THERE IS a lot that can — and will — be said about Avatar over the next few months.
The latest sprawling epic from Titanic director James Cameron is a technical marvel and, at times, an awesome thrill ride. It also has the clunky dialogue and simplistic political and philosophical posturing that we have come to expect from his later efforts. And already there is much talk about the film’s chances at the Academy Awards in March.
For now, two points stand out for me.
First, perhaps the most interesting thing about Avatar — which is set on an alien moon called Pandora in the year 2154 — is the way it reverses some of the most famous elements in Cameron’s earlier films. In doing so, it implicates the audience in the atrocities committed by some of the human characters against the alien species there.
For example, Cameron’s classic sci-fi horror flick Aliens climaxed with a sort of hand-to-hand fight between a tall dark monster and a woman who evens the odds by climbing inside a machine that has arms and legs much bigger than her own.
In Avatar, there is a similar climactic battle between a large dark creature and a human-driven walking machine; but this time, the human is the bad guy — and we are supposed to be rooting for the monster.
More significantly, perhaps, Terminator 2: Judgment Day revolved around a cyborg (part human, part machine) who was originally invented by other machines to infiltrate the humans against whom they were fighting — but becomes increasingly humanized, as he spends time with his former enemies.
Avatar, on the other hand, concerns a marine who projects his mind into a hybrid creature (part human, part alien) in order to spy on the aliens; and along the way, he ends up ‘going native’ and turning against his fellow humans.
The second thing to note is that Avatar is the most explicitly spiritual of Cameron’s films to date, though the spirituality on display is not without its complications.
In the past, Cameron’s films have often had an element of religious allegory or a sense of awe in the face of the unknown: consider The Terminator, which is essentially a modernized nativity story; or The Abyss, in which godlike aliens bring peace to the world.
Avatar, on the other hand, puts spirituality front-and-centre in its depiction of the Na’vi, the alien race who live in harmony with nature and keep in touch with the souls of their ancestors. The aliens even worship a mother goddess whose name, Eywa, sounds a bit like Yahweh said backwards.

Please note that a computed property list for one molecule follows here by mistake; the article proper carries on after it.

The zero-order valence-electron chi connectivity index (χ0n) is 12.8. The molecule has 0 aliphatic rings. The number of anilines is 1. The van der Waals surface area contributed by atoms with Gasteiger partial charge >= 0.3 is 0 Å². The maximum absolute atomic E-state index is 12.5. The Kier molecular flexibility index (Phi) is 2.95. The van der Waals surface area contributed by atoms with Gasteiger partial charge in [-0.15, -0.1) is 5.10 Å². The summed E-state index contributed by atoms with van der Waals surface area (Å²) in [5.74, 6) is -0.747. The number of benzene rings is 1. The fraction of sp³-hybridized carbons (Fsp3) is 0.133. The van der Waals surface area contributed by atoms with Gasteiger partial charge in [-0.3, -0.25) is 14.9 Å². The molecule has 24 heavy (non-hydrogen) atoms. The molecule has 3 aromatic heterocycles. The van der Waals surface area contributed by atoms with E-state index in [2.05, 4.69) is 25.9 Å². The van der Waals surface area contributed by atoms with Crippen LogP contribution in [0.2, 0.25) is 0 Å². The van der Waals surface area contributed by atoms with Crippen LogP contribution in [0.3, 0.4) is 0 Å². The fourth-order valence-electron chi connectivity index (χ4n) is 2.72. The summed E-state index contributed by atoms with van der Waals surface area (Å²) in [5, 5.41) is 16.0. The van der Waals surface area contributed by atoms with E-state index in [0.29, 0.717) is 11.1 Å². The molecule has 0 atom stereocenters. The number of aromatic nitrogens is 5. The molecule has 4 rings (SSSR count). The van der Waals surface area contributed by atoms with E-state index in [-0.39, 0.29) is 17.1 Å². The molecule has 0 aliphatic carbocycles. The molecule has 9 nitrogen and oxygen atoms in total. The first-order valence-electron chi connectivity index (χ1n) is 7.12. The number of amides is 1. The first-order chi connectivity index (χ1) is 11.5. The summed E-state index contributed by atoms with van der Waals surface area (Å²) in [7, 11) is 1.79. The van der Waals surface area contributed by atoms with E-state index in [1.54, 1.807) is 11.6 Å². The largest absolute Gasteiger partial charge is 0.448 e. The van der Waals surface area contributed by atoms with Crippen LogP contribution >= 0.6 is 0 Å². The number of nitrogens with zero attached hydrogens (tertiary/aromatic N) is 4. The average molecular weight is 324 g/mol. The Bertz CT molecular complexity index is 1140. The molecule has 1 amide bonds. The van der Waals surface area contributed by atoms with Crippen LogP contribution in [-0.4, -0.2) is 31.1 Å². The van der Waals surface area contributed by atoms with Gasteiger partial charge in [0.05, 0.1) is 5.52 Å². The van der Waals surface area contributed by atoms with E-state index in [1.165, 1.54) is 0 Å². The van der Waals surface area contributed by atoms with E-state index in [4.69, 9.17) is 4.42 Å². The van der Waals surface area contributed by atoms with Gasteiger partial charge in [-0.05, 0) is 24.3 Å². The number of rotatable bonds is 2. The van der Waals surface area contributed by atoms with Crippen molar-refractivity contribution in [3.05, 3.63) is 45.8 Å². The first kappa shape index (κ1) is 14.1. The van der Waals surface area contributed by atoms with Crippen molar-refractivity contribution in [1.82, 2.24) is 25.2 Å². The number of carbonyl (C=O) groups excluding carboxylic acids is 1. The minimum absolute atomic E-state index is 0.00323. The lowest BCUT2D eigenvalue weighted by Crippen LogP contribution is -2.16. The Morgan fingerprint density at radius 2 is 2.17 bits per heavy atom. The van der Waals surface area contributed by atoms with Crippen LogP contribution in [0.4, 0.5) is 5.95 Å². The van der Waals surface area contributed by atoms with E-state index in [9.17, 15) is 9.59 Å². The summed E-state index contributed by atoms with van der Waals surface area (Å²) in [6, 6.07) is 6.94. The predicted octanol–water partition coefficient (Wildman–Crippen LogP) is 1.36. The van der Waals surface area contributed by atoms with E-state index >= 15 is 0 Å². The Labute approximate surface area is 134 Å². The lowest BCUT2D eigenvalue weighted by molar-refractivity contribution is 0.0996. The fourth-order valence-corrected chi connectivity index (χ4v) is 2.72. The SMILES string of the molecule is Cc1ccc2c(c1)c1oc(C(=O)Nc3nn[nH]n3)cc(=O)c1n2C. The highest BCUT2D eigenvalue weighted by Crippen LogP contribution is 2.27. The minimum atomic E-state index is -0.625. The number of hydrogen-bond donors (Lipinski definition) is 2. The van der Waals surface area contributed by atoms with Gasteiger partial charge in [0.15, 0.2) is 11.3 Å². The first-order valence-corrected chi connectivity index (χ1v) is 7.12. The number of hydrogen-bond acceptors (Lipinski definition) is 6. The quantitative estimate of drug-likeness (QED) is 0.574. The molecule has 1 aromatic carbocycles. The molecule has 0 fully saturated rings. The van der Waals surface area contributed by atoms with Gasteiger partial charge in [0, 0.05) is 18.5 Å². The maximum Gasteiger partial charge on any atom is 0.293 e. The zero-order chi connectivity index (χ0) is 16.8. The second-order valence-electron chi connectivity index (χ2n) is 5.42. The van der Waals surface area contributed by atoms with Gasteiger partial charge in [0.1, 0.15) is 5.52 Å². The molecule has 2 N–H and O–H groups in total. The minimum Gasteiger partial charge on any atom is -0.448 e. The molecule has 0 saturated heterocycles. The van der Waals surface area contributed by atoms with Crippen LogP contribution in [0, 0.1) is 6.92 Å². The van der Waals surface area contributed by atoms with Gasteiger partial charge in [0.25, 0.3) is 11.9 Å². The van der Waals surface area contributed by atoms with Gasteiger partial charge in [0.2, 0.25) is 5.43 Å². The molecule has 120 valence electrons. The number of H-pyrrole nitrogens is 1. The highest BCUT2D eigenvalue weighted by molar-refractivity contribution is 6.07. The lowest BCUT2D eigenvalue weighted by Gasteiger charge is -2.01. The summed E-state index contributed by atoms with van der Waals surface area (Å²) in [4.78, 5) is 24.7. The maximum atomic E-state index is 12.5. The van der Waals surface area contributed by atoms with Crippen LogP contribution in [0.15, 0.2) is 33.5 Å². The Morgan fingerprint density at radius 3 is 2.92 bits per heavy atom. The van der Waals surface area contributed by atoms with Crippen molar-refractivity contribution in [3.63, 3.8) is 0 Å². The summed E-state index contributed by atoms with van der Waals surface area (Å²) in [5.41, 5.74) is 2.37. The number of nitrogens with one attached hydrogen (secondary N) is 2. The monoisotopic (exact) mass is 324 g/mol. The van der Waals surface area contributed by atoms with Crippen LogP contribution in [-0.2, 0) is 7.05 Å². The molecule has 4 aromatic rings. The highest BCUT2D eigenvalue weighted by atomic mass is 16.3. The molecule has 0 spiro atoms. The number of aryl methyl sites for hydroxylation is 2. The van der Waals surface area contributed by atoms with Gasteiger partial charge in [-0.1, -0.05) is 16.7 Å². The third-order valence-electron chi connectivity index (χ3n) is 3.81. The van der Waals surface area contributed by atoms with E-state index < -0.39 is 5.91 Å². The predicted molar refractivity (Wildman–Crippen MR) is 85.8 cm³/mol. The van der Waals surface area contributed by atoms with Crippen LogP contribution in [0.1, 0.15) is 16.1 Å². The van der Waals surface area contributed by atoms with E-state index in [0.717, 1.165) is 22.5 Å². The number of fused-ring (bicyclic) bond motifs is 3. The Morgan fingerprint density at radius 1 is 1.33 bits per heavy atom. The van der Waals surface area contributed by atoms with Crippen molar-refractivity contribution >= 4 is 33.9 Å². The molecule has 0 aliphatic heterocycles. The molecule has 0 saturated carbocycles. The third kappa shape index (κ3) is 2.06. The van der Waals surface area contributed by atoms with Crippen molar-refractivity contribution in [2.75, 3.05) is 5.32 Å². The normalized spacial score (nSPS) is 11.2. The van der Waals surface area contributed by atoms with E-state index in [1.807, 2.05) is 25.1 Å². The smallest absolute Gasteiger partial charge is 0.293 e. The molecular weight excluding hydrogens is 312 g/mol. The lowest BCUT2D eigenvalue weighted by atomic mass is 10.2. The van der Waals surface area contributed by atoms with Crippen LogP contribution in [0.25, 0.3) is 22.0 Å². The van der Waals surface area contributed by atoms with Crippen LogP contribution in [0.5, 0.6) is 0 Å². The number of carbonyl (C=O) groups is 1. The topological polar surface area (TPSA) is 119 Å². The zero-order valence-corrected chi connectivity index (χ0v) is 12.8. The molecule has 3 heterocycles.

Humanity, on the other hand, is depicted as an utterly soulless collection of business and military interests who have already killed earth’s spirit — assuming it ever had one.
The main exception are the scientists, whose leader, the intriguingly-named Grace Augustine (Sigourney Weaver), wants to befriend the Na’vi and learn more about their culture.
And here’s where things get interesting: Na’vi spirituality is not simply some invisible thing that has to be taken on faith; instead, as Grace points out, it can be scientifically demonstrated because it has a biological basis.
But merely knowing about it is not enough; as the film moves along, Grace and one or two other characters come to see that subjective experience of this spirituality is more important than the objective study of it.
And while the film comes down hard against human business and human militarism, it says nothing about human religion.
So unlike a number of films that have revolved around the supposed conflict between ‘true spirituality’ and ‘organized religion,’ Avatar is content to pit postmodern faith against modern materialistic skepticism and leave it at that.
It may be rather New Age; but even so, there is something there that we can work with.
— A version of this review was first published in BC Christian News. Click here for a follow-up article on Avatar and religion that I wrote for The Anglican Planet.